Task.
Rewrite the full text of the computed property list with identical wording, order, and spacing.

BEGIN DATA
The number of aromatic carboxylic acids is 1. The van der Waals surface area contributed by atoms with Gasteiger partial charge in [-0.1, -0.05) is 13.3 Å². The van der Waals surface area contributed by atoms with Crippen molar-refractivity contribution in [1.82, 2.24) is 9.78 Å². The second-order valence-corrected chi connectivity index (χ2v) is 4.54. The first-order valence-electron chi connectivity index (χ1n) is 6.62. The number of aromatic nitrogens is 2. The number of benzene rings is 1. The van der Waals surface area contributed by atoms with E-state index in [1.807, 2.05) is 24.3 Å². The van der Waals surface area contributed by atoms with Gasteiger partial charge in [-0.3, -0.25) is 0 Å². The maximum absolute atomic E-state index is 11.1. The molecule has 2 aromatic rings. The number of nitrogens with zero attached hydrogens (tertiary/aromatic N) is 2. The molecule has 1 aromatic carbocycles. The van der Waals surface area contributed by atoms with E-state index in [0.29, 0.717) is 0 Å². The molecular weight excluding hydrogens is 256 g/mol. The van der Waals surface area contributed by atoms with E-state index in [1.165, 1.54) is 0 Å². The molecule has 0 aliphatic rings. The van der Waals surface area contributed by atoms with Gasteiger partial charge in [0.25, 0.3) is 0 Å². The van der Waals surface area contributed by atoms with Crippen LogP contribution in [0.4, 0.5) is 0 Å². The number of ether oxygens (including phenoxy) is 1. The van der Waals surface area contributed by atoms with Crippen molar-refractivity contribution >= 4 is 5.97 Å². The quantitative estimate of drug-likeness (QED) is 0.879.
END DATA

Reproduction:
The number of aromatic carboxylic acids is 1. The van der Waals surface area contributed by atoms with Gasteiger partial charge in [-0.1, -0.05) is 13.3 Å². The van der Waals surface area contributed by atoms with Crippen molar-refractivity contribution in [1.82, 2.24) is 9.78 Å². The second-order valence-corrected chi connectivity index (χ2v) is 4.54. The first-order valence-electron chi connectivity index (χ1n) is 6.62. The number of aromatic nitrogens is 2. The number of benzene rings is 1. The van der Waals surface area contributed by atoms with E-state index in [1.807, 2.05) is 24.3 Å². The van der Waals surface area contributed by atoms with Gasteiger partial charge in [-0.3, -0.25) is 0 Å². The maximum absolute atomic E-state index is 11.1. The molecule has 2 aromatic rings. The number of nitrogens with zero attached hydrogens (tertiary/aromatic N) is 2. The molecule has 1 aromatic carbocycles. The van der Waals surface area contributed by atoms with E-state index in [0.29, 0.717) is 0 Å². The molecular weight excluding hydrogens is 256 g/mol. The van der Waals surface area contributed by atoms with E-state index in [1.165, 1.54) is 0 Å². The molecule has 0 aliphatic rings. The van der Waals surface area contributed by atoms with Gasteiger partial charge in [0.25, 0.3) is 0 Å². The van der Waals surface area contributed by atoms with Crippen LogP contribution in [0.4, 0.5) is 0 Å². The number of ether oxygens (including phenoxy) is 1. The van der Waals surface area contributed by atoms with Crippen molar-refractivity contribution >= 4 is 5.97 Å². The quantitative estimate of drug-likeness (QED) is 0.879.